L18: Mucosal Immunity Flashcards Preview

Host Defense Exam 2 (by Richie) > L18: Mucosal Immunity > Flashcards

Flashcards in L18: Mucosal Immunity Deck (30):

Antigens entering the digestive tract are taken up by specialized mucosal cells called

M cells


B cells in the mucosa are selectively induced to produce

dimeric IgA rather than other isotypes.


Induction of a response via a mucosal site generally also elicits a

systemic immune response, such that serum antibodies can be detected. This indicates that a mucosal encounter with antigen generates subsets of T and B cells that home to mucosal sites and also to spleen and regional nodes.


What are IELs?

A distinct population of lymphocytes, mostly CD8+ T cells are found in the gut epithelium. The function of these cells is still not clear but they may readily kill infected epithelial cells.


In a mucosal response to infection, local inflammatory cells are activated via

pattern-recognition receptors,
e.g., TLRs.


What's the most common primary immune deficiency?

Selective IgA deficiency is the most common primary immune deficiency, with an estimated incidence of 1 per every 500 to 1000 persons. The precise characteristics of the deficiency are variable, as some patients have complete IgA deficiency but others have decreased but detectable levels of IgA.


Reasons to suspect selective IgA deficiency include

1) a family history of IgA deficiency of agammaglobulinemia,
2) a high incidence of oral infections,
3) frequent respiratory infections, and
4) chronic diarrhea.


Autoimmune diseases, including SLE, juvenile rheumatoid arthritis, and thyroiditis, are often associated with

selective IgA deficiency.


Immunoglobulin therapy is generally not indicated, for IgA deficiency. Why?

The patient’s normal antibody response can produce anti-IgA antibody in response to IgA treatment. People with a complete absence of IgA may develop allergies or even anaphylactic shock if given gammaglobulin.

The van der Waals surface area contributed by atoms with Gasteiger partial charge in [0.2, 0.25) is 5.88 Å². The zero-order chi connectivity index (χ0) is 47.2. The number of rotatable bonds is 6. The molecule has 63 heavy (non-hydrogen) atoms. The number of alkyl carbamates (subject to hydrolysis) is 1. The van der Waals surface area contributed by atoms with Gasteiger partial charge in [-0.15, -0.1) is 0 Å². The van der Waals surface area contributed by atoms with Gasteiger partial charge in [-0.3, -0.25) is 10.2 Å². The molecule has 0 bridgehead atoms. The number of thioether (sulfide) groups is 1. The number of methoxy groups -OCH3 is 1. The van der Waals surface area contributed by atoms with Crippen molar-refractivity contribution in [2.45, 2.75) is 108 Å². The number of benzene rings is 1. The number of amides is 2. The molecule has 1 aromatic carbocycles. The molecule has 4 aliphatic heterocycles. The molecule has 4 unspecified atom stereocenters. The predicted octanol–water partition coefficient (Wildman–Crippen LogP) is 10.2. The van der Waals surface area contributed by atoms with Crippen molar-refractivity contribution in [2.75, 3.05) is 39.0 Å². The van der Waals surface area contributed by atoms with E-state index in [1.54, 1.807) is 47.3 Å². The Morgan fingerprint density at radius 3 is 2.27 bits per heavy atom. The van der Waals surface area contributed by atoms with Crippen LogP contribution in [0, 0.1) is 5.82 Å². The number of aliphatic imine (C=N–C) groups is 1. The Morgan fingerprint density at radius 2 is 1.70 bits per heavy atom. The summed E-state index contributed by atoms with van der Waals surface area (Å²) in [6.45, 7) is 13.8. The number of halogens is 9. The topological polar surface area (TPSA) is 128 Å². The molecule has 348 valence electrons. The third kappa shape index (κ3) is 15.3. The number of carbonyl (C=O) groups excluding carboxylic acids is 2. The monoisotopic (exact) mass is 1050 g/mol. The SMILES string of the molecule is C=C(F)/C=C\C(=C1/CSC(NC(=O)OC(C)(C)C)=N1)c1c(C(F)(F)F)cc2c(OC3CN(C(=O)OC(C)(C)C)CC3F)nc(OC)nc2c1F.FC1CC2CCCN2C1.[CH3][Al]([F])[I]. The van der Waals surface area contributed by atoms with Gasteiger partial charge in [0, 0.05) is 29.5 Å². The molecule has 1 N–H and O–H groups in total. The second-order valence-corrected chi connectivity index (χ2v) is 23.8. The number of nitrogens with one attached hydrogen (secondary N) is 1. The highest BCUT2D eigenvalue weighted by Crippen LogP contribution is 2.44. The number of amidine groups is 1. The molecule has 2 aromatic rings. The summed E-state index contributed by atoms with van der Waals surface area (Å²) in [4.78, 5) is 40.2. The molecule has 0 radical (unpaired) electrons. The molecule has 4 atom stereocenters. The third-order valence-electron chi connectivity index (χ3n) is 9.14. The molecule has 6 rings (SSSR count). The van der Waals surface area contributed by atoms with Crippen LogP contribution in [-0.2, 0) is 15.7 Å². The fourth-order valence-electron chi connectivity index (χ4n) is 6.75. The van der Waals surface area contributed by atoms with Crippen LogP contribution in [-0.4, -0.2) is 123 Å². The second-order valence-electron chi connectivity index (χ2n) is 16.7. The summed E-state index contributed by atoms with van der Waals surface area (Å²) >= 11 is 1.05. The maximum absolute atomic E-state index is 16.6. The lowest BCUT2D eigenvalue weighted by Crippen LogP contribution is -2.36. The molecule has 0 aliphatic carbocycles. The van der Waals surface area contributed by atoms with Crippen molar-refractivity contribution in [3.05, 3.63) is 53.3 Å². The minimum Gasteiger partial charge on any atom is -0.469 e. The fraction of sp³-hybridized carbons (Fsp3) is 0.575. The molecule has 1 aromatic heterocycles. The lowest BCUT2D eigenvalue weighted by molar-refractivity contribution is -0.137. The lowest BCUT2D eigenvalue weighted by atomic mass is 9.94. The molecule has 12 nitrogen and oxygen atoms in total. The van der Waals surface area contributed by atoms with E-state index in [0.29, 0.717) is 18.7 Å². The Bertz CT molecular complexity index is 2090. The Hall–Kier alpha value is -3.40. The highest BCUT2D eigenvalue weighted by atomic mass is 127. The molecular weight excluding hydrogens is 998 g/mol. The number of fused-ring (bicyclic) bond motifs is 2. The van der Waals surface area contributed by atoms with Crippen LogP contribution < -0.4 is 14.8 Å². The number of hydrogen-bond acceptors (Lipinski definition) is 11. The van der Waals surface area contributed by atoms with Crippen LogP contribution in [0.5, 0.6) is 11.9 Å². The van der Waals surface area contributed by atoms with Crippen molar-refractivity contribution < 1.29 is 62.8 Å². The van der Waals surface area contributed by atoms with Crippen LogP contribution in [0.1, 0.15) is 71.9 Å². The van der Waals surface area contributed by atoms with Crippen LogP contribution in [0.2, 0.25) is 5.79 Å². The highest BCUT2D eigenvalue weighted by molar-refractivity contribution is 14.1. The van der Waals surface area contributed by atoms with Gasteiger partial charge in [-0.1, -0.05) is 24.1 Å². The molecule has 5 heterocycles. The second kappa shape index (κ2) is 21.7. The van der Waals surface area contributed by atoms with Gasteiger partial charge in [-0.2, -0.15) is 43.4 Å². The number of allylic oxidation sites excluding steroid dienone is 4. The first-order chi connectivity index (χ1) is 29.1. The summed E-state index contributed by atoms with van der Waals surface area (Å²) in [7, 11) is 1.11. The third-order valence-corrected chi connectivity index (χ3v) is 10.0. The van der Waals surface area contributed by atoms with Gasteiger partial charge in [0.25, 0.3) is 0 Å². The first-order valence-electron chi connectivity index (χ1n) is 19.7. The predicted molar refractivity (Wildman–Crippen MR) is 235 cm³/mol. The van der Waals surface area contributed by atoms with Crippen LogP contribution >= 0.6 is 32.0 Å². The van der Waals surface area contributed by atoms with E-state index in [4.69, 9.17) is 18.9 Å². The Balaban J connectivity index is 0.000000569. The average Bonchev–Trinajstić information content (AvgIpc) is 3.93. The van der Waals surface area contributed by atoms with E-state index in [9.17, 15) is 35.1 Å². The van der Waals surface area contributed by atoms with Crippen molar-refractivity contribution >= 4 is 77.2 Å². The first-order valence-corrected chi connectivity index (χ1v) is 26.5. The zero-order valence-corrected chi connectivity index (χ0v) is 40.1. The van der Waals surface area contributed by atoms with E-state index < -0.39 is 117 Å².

The predominant immunoglobulin in mucosal secretions is



Serum Ig. What % is IgA? What form is the IgA?

12% IgA class, primarily monomeric.


Secreted Ig at mucosal sites – what % is IgA? What form is the IgA?

96% IgA, primarily dimeric IgA in mucous secretions (called secretory IgA, or sIgA)


The production of secretory IgA (sIgA) requires what cells?

Plasma cells in the lamina propria and epithelial cells of the mucosa.


70-80% of all Ig producing cells, are where?

Mucosal areas! Most of these cells make IgA!


What's the polymeric immunoglobulin receptor (pIGR)?

Located on basolateral surface of mucosal epithelial cells. Helps endocytose the IgA, in prep for secretion


Where does the IgA get it's secretory component from?

the cleaved pIGR!


Deficiency in pIGR?

Mice that are genetically deficient for pIgR exhibit the expected decreases in IgA transport.
PIgR deficiency also leads to an increased mucosal leakiness.


Barrier function of IgA?

Secretory IgA can bind to bacteria and viruses and prevent their adherence and invasion into mucosal tissues. Secretory IgA can neutralize many viruses in this way, including polio, herpesvirus, coxsackie virus, and rotaviruses. Secretory IgA can also neutralize bacterial toxins at mucosal surfaces


What can IgA do to an intracellular virus?

IgA that is internalized by mucosal epithelial cells (via the pIgR) may contribute to intracellular viral inactivation.


What if the virus penetrates past the epithelium, into the lamina propria?

Viral particles that complex with dimeric IgA in the lamina propria may be endocytosed and transported out by the pIgR pathway.


Passive IgA immunity. 1st thought?

sIgA in breast milk provides passive immunity to the infant.


Name 3 pathogens that enter through mucosal surfaces

cholera, HIV, influenza


2 advantages of mucosal immunization?

1. Ease of administration (oral)
2. Generates BOTH mucosal and systemic immunity!!! BIG IDEA!


2 disadvantages of mucosal immunization?

1. Difficulty in eliciting robust response
2. Response may not be long-lasting


Give me an example of a successful oral vaccine

An example of an effective oral immunization is the polio vaccine. Effective nasal spray vaccines for influenza have recently been developed.


BONUS: What are some strategies for boosting uptake of foreign antigen at mucosal induction sites?

New strategies for oral immunization include the use of cholera toxin chimeric molecules as well as recombinant avirulent bacteria (e.g. avirulent salmonella expressing S. pneumoniae proteins).

Can also target M cells using bacteria and viruses that preferentially bind M cells or antigen encased in biodegradable particles such as latex.



How does the mucosa differentially mount an immunogenic response, versus tolerance?

The key feature that appears to distinguish between the induction of a response and the induction of tolerance is INFLAMMATION.
Antigen encounters that occur alongside inflammation generally illicit an immune response. Antigen encounterd in the absence of inflammation generally induces tolerance.


Peptides generally induce tolerance, unless

attached to a mucosal adjuvant, such as cholera toxin.


Why do mucosal DC's turn a blind eye to commensal bacteria? Be specific.

TSLP, PGE2, and TGF-B from commensals suppress DC maturation.


Antibiotics disrupt gut floral balance, increasing susceptibility to

C diff